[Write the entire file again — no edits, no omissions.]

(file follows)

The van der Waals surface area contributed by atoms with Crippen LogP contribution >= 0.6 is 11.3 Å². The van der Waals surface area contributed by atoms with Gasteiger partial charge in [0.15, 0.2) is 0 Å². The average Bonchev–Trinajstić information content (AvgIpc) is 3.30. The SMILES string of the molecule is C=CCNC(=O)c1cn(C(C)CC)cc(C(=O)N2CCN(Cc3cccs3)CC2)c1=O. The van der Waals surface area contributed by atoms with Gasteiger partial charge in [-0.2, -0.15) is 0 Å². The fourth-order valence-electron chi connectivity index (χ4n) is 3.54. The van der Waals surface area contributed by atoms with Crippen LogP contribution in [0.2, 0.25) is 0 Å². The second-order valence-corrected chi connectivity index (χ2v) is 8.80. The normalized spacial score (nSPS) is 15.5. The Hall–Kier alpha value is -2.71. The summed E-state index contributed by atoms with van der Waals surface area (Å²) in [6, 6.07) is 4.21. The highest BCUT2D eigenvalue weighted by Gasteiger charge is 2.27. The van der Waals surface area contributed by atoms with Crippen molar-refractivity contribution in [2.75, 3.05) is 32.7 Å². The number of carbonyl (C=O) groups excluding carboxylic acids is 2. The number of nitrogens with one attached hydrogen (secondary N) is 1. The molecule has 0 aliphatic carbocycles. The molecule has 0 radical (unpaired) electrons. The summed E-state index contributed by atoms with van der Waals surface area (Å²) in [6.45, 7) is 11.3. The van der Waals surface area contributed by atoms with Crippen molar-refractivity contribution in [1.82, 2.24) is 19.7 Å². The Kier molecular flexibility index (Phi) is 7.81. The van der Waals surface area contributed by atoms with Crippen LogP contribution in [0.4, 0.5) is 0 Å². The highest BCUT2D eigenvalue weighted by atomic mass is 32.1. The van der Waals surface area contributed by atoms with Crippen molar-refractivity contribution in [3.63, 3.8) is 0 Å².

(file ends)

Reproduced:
The van der Waals surface area contributed by atoms with Crippen LogP contribution >= 0.6 is 11.3 Å². The van der Waals surface area contributed by atoms with Gasteiger partial charge in [0.15, 0.2) is 0 Å². The average Bonchev–Trinajstić information content (AvgIpc) is 3.30. The SMILES string of the molecule is C=CCNC(=O)c1cn(C(C)CC)cc(C(=O)N2CCN(Cc3cccs3)CC2)c1=O. The van der Waals surface area contributed by atoms with Gasteiger partial charge in [-0.2, -0.15) is 0 Å². The fourth-order valence-electron chi connectivity index (χ4n) is 3.54. The van der Waals surface area contributed by atoms with Crippen LogP contribution in [0.2, 0.25) is 0 Å². The second-order valence-corrected chi connectivity index (χ2v) is 8.80. The normalized spacial score (nSPS) is 15.5. The Hall–Kier alpha value is -2.71. The summed E-state index contributed by atoms with van der Waals surface area (Å²) in [6, 6.07) is 4.21. The highest BCUT2D eigenvalue weighted by Gasteiger charge is 2.27. The van der Waals surface area contributed by atoms with Crippen molar-refractivity contribution in [2.75, 3.05) is 32.7 Å². The number of carbonyl (C=O) groups excluding carboxylic acids is 2. The number of nitrogens with one attached hydrogen (secondary N) is 1. The molecule has 0 aliphatic carbocycles. The molecule has 0 radical (unpaired) electrons. The summed E-state index contributed by atoms with van der Waals surface area (Å²) in [6.45, 7) is 11.3. The van der Waals surface area contributed by atoms with Crippen molar-refractivity contribution in [1.82, 2.24) is 19.7 Å². The Kier molecular flexibility index (Phi) is 7.81. The van der Waals surface area contributed by atoms with Crippen LogP contribution in [0.4, 0.5) is 0 Å². The highest BCUT2D eigenvalue weighted by atomic mass is 32.1. The van der Waals surface area contributed by atoms with Crippen molar-refractivity contribution in [3.63, 3.8) is 0 Å².